It is no exaggeration to say that your landlords are eagerly awaiting the day that you die or depart to jack up the rent on your apartment. It’s probably the subject of Thanksgiving dinner conversation.

Do your best to create a record that you partner moved in with you. File it away and get married. And live happily ever after–for a hundred years or so.

the author

Dave Crow is an attorney who specializes in San Francisco landlord tenant law. However, the opinions expressed in these articles are those of the author, do not constitute legal advice, and the information is general in nature. Consult the advice of an attorney for any specific problem. You understand that no attorney-client relationship will exist with Dave Crow or his firm, Crow & Rose unless they have agreed to represent you. You should not respond to this site with any information that you believe is highly confidential.

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  • Haggie

    I can confirm this. I moved into a sublet in SF. The landlord took my checks for half the rent. Years later, a new owner refused to accept my checks and threatened to evict me when my roommate moved out. I retained an attorney the specialized in rental law. He sent a certified letter to the landlord detailing the penalties for wrongful eviction. The landlord apologized to me in person the next day. The attorney only charged me $250 to send the letter. Since my apartment is now about 1/3 the market rate, it was the best $250 I ever spent.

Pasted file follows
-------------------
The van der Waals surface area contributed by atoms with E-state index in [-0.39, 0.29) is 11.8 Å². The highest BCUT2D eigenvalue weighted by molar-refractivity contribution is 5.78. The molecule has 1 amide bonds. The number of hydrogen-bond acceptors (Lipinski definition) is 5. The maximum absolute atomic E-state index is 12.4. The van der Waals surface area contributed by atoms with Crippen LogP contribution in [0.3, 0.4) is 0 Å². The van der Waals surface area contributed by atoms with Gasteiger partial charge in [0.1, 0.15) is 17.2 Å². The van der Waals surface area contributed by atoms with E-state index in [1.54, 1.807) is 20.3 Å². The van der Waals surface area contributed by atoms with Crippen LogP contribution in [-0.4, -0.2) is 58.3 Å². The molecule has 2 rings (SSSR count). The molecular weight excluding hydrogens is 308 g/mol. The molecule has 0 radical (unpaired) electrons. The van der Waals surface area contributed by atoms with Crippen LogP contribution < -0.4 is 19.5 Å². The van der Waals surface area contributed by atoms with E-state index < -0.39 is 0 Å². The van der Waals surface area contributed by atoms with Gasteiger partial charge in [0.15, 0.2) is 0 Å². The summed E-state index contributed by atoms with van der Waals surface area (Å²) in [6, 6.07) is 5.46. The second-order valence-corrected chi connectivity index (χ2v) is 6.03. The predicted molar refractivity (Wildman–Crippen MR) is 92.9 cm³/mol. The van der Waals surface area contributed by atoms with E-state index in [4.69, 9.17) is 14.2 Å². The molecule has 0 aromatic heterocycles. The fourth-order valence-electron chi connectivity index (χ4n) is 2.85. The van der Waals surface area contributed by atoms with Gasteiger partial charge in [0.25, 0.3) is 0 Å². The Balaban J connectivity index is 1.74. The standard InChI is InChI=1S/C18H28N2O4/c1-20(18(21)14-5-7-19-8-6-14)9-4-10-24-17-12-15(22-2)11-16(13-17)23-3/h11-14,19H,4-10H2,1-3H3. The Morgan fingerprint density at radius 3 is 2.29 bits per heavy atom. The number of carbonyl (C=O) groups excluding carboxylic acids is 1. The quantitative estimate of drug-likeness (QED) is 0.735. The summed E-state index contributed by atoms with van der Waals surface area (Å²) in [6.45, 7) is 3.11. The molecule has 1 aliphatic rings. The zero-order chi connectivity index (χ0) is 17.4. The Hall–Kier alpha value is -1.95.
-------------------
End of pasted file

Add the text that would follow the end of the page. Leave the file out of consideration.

• Ben Bauman

      Be it LL or tenant, we are all greedy and do not want to spend $$ even if LL is in his rights or tenant is in his/her right. Just remember, taxation and also taking of private property is illegal.

  • Tim Bracken

    “It is no exaggeration to say that your landlords are eagerly awaiting
    the day that you die or depart to jack up the rent on your apartment.
    It’s probably the subject of Thanksgiving dinner conversation.”

    It’s easy to depict a sinister cabal of greedy owners eager to force the writer’s poor widower out into the cold the day she dies. Since I don’t know these particular landlords, I can’t say for sure that they’re not like that. But rent control is not always so one-sided. Consider the following nuances that complicate the rent-control story:

    (1) The owners of a rent-controlled unit may not be rich. The property may be their biggest source of income, and denying them market-rate rent for decades could put them in a precarious financial situation. And, since other owners get to charge market-rate rent, that creates an uneven playing field among owners. Maybe the millionaire owner without a rent-controlled tenant gets to charge $4,000/month in rent, while the middle-class owner who is using the rental income to put her kid through college or to pay for her mother’s nursing home, can charge no more than $1,200/month for an identical apartment. That scenario seems manifestly unfair, but rent-control advocates don’t seem to care about it, and the laws don’t take it into account.

    (2) The tenant in a rent-controlled unit could be extremely wealthy. Maybe he rented the apartment years ago during law school, back when rents were lower, and now he’s a partner at a law firm making $1,000,000/year. Why does he get to sit on his $1,200/month rent for decades while the middle-class owner I described above is powerless to charge a fair-market rent?

    I’m not saying rent control serves no legitimate purpose. Clearly it often does. But the way it plays out is not always so black and white. A system that took into account the income of the tenant and/or the assets of the landlord would be a more fair and common-sense approach.